Now putting the focker away, can be a very different story. Espesh with a grinding hangover/K comedown, etc hence why you’ll see more than a few bundled into the back of cars on the motorway network this summer, post festy.
Tent peg injury is like the camping version of the stubbed toe on the path on the way to the surf (never after, is it?). Not a question of if, not when, but how many times? Be vigilant, but don’t be too hard on yourself when even vigilance fails.
“Blow up mattresses might even be less fit for purpose than enamel mugs”
Show Up, Don’t Blow Up
Blow up mattresses might even be less fit for purpose than enamel mugs. Especially doubles. Try a quiver of yoga mats, maybe fashion a woodcraft bed from bracken, moss (and ticks). Leave the evil blow up behind.
Boardbags can be used to decent effect in this area, too. I’ve slept in FCS 5 board 8ft-er on the North Shore (locked out first night) and a Balin coffin in Camping Municipal, Seignosse (RIP), atop a Creatures day bag in the back of a Toyota pick up in South Africa. Fantastic nights sleep were had on all occasions. Aside from zip issues, maybe waxings, they are pretty much as good as any other ground mat.
“For now at least, everything is alright with the world”
Cooking vs Kooking
Not gonna go too much into the realm of cooking here, a topic worthy of a website all of its own. What I will tell you about are two inventions that I would place, in terms of significance, somewhere between Anderson’s thruster and Watson & Crick’s DNA.
The wind protector and the heat exchanger are two camp stove accessories that turn cooking/boiling a kettle al fresco from a pain in the dick to an example of man’s triumph over adversity.
If you’ve got one of the wind shields that goes most of the way but not all the way around the pot and thus requires positioning on the windward side of the flame, well you get to derive some very real pleasure from putting it in the offshore wind position for the morning brew, knowing that for now at least, everything is alright with the world.
“I’ve smelt and heard your busy hole”
If you’re staying on a campsite as opposed to going wild, you’re going to need to make your peace with the bum chorus. It’s a bit like Heathrow T3 land side dunnies, only rather than never seeing the emitters of the noise/smells again, you’re likely to bump into them very regularly, with that “I’ve smelt and heard your busy hole” familiarity you hadn’t reckoned on when planning your trip.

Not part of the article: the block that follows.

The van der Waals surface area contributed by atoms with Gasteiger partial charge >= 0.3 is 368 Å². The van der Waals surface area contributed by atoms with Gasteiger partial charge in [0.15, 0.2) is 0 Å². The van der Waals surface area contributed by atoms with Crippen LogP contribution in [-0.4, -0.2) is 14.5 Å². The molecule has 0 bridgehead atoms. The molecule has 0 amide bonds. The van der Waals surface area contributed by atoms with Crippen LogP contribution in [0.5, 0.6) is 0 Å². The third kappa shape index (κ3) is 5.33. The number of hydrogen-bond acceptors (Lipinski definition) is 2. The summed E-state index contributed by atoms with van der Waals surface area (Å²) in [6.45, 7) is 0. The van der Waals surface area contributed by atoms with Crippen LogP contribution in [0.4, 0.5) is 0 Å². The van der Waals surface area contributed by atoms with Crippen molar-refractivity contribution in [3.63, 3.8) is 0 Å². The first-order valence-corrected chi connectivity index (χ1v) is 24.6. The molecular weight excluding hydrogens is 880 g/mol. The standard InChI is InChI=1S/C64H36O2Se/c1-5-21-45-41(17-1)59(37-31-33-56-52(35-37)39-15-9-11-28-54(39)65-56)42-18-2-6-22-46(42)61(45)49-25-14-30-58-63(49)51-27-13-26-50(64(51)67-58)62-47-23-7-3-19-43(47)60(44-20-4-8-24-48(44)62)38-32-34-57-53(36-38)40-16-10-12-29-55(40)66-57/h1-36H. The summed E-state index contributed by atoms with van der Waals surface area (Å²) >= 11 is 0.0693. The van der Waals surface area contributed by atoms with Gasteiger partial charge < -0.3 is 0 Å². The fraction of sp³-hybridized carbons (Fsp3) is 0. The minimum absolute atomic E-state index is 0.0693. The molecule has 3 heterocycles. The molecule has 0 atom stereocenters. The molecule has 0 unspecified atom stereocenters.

If the campsite has separate areas for shower/sinks/urinals and cubicals, you might find it hard not to judge people depending on which door they’re headed for/from. What? No 2 is it? Again?!?
Thankfully, the bad old days of having to carry your own bog roll with you, the classic “I’m just going for a big shit now” declaration are behind us.
For non campsite toiletting, it’s important to enjoy it, but not too much. Eco-wise, moss is a great replacement for paper, in fact it’s what out ancestors used. If you are going for a plop sauvage , do take those extra fifteen paces off the main path, so as to avoid the situation often found in parts of Northern Spain, where every vantage point over the waves near a rural car park where crew sleep in vans has teepee strewn in bushes like an endless pooey crime scene.
A refreshing chance to mix up the ‘I live here’ and ‘My nan was born here’ twattery. Priority in the surf at a campsite peak should be inversely proportional to the luxury of the sleeping arrangements. Thus beach > car > tent > camper van > Hymer.
“Fingering is a really sustainable camping sexual solution”
Courtship, Heavy Petting & Sexual Situations
I was 100% planning on not mentioning fingering in this article, because I’m striving to be a better version of myself, the change I want to see, to exhibit personal ‘growth’ etc, etc.
But I chatted to a member of the WL team just before finishing this article, explaining my intentions, who said, “What?!? But fingering is a really sustainable camping sexual solution!”
And figured it simply wouldn’t be fair to not share that.